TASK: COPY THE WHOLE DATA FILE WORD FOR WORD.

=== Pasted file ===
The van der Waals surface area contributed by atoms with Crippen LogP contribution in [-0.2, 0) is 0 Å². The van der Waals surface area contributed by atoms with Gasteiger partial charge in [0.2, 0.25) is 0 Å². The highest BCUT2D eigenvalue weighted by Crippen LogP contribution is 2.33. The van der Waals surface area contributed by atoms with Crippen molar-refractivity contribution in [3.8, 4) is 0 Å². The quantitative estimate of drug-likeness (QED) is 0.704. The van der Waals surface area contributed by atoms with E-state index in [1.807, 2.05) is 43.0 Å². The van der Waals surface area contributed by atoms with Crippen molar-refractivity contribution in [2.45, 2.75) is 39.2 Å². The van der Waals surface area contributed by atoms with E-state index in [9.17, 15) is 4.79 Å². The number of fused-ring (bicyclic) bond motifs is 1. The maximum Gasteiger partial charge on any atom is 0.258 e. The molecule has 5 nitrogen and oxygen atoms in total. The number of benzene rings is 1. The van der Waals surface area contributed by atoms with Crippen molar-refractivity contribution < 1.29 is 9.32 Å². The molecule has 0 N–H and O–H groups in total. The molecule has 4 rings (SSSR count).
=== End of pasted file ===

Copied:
The van der Waals surface area contributed by atoms with Crippen LogP contribution in [-0.2, 0) is 0 Å². The van der Waals surface area contributed by atoms with Gasteiger partial charge in [0.2, 0.25) is 0 Å². The highest BCUT2D eigenvalue weighted by Crippen LogP contribution is 2.33. The van der Waals surface area contributed by atoms with Crippen molar-refractivity contribution in [3.8, 4) is 0 Å². The quantitative estimate of drug-likeness (QED) is 0.704. The van der Waals surface area contributed by atoms with E-state index in [1.807, 2.05) is 43.0 Å². The van der Waals surface area contributed by atoms with Crippen molar-refractivity contribution in [2.45, 2.75) is 39.2 Å². The van der Waals surface area contributed by atoms with E-state index in [9.17, 15) is 4.79 Å². The number of fused-ring (bicyclic) bond motifs is 1. The maximum Gasteiger partial charge on any atom is 0.258 e. The molecule has 5 nitrogen and oxygen atoms in total. The number of benzene rings is 1. The van der Waals surface area contributed by atoms with Crippen molar-refractivity contribution < 1.29 is 9.32 Å². The molecule has 0 N–H and O–H groups in total. The molecule has 4 rings (SSSR count).